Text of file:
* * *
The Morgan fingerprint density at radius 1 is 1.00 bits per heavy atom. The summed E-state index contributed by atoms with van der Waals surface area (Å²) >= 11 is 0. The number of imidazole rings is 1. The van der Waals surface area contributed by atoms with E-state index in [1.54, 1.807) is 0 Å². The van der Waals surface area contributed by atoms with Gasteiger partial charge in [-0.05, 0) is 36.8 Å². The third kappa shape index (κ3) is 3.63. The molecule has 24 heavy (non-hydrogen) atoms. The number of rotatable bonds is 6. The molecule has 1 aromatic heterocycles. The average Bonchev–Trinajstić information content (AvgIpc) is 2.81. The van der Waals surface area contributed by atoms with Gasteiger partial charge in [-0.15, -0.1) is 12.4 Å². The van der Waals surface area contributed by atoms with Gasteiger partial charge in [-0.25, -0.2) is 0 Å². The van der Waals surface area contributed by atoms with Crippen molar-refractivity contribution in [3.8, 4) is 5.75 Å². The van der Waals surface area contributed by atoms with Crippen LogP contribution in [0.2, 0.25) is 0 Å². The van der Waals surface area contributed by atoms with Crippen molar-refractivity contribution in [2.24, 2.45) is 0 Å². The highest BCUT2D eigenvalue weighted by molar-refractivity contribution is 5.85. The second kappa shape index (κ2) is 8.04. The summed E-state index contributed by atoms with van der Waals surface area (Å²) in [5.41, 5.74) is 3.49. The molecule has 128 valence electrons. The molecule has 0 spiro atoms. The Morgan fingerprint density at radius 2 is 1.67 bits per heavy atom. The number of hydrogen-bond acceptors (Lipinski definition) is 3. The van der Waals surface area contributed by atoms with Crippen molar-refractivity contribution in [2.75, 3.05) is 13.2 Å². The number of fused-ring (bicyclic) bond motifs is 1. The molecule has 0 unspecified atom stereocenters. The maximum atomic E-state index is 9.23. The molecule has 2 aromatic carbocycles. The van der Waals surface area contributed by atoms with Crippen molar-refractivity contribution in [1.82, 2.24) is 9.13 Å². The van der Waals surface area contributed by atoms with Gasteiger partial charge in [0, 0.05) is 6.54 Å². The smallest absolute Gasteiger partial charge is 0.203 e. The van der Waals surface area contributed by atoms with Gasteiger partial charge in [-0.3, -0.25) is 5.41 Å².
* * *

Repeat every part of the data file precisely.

The Morgan fingerprint density at radius 1 is 1.00 bits per heavy atom. The summed E-state index contributed by atoms with van der Waals surface area (Å²) >= 11 is 0. The number of imidazole rings is 1. The van der Waals surface area contributed by atoms with E-state index in [1.54, 1.807) is 0 Å². The van der Waals surface area contributed by atoms with Gasteiger partial charge in [-0.05, 0) is 36.8 Å². The third kappa shape index (κ3) is 3.63. The molecule has 24 heavy (non-hydrogen) atoms. The number of rotatable bonds is 6. The molecule has 1 aromatic heterocycles. The average Bonchev–Trinajstić information content (AvgIpc) is 2.81. The van der Waals surface area contributed by atoms with Gasteiger partial charge in [-0.15, -0.1) is 12.4 Å². The van der Waals surface area contributed by atoms with Gasteiger partial charge in [-0.25, -0.2) is 0 Å². The van der Waals surface area contributed by atoms with Crippen molar-refractivity contribution in [3.8, 4) is 5.75 Å². The van der Waals surface area contributed by atoms with Crippen LogP contribution in [0.2, 0.25) is 0 Å². The van der Waals surface area contributed by atoms with Crippen molar-refractivity contribution in [2.24, 2.45) is 0 Å². The highest BCUT2D eigenvalue weighted by molar-refractivity contribution is 5.85. The second kappa shape index (κ2) is 8.04. The summed E-state index contributed by atoms with van der Waals surface area (Å²) in [5.41, 5.74) is 3.49. The molecule has 128 valence electrons. The molecule has 0 spiro atoms. The Morgan fingerprint density at radius 2 is 1.67 bits per heavy atom. The number of hydrogen-bond acceptors (Lipinski definition) is 3. The van der Waals surface area contributed by atoms with Crippen molar-refractivity contribution in [2.75, 3.05) is 13.2 Å². The number of fused-ring (bicyclic) bond motifs is 1. The molecule has 0 unspecified atom stereocenters. The maximum atomic E-state index is 9.23. The molecule has 2 aromatic carbocycles. The van der Waals surface area contributed by atoms with Crippen molar-refractivity contribution in [1.82, 2.24) is 9.13 Å². The van der Waals surface area contributed by atoms with Gasteiger partial charge in [0, 0.05) is 6.54 Å². The smallest absolute Gasteiger partial charge is 0.203 e. The van der Waals surface area contributed by atoms with Gasteiger partial charge in [-0.3, -0.25) is 5.41 Å².